Tuesday, July 19, 2011

Relo on the go-quick tips for making a home

As part of my coaching portfolio, I get to work with a number of people (and families) who are making a move across the state, across the US, or across the world to follow work.  While many of these moves are because a spouse is relocating with the company she or he already knows, there are times where people are moving into a completely new area with a completely new job for a completely new company.  And that can be a bit overwhelming.  Especially for those of you who are moving on your own without the support of a transition company.  However, here are a couple of quick suggestions that you can take on to help make your transition a positive one: 

Eat like a local: For interesting restaurants, check out sites like Chowhound and Urban Spoon.  The user created reviews/comments on sites like these can help take you and your family from eating at the equivalent of South of the Border to eating like a true local.

Find local parks:  While a quick google search isn't going to give you deep information about your local park system, chances are it will give you some places to start in developing a repertoire of local parks that you can frequent when time and weather permits.

Check out the local Chamber: Many local Chambers of Commerce are affiliated with if not directly tied to Convention/Visitors Bureaus making these a resources together a great place for newcomers to learn what's going on in the community.  The US Chamber has a list of all local chambers searchable by area, but you can also typically get this info from your real estate agent, mortgage banker (if local), and/or local library.

Bottom line-While a relocation like this can be a big event for an individual or family, it's often the little things like these that will help your new house become your new home.  Good luck and happy unpacking!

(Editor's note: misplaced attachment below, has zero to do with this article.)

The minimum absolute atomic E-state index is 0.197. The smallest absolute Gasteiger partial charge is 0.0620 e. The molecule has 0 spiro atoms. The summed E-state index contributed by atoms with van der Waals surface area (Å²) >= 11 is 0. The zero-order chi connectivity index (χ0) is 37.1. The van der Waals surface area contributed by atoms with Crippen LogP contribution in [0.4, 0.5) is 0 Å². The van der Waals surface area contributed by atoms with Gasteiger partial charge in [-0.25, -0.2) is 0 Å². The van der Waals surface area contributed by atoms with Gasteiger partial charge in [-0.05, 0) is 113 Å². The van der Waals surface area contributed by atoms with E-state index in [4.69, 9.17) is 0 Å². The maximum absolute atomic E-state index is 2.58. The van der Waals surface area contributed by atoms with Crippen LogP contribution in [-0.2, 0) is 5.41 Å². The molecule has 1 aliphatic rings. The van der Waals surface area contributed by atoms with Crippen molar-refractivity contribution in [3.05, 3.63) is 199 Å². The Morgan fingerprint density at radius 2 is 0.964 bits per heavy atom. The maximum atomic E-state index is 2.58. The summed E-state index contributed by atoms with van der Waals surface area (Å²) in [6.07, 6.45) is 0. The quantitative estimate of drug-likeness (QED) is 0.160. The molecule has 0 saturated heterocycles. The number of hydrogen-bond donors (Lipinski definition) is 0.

Thursday, July 14, 2011

Are we really friends?

I wrote a big ranty blog this morning after receiving the 10th LI connection request of the week from someone who indicated we are friends.  I decided to back off most of my rhetoric to say instead:  Please stop sending me connection requests on LinkedIn indicating we are friends-this is a personal pet peeve of mine and frankly, it can be construed as some lazy networking.  Plus, this is a pretty sure fire way to get more denied connection requests or the dreaded report as spam or I don't know on LinkedIn.  LI won't cop to a number, but urban legend has it that if you get enough of these, you will be booted off the island. 

Now that I've gotten off my pet peeve soapbox, let's talk about the best way to make contact with a stranger through a professional networking site like LinkedIn.  I want you to be an effective networker, not a networker who takes the easiest but not best route to connect.  As a result, I'm recycling a blog post from April of 2010 to make the point of my rant, but I do hope it helps you network both effectively and professionally:

I opened my LI inbox this morning to find an invite from someone I do not know, and have never heard of.  This person sent me an invite with the basic LI message selecting the "friend" option.  Well, I don't know her from Eve, and without a personalized invite, I'm unlikely to accept it.  I'm going to guess that it was just a mistake on her part...but it begs the question. 

Do you know what you are doing when you send out those invites?  In case the answer is no, let's do a very quick run through:

Where do I invite someone to join my network?
This process is so easy.  You can either add connections in bulk using the Add Connections feature, or go the route of sending a personalized invite (which is what I strongly recommend) to people individually.  Simply search for them by name and once on their profile, you will see Add Name to your network:

Once you click Add to your network the system will take you to a secondary screen for input: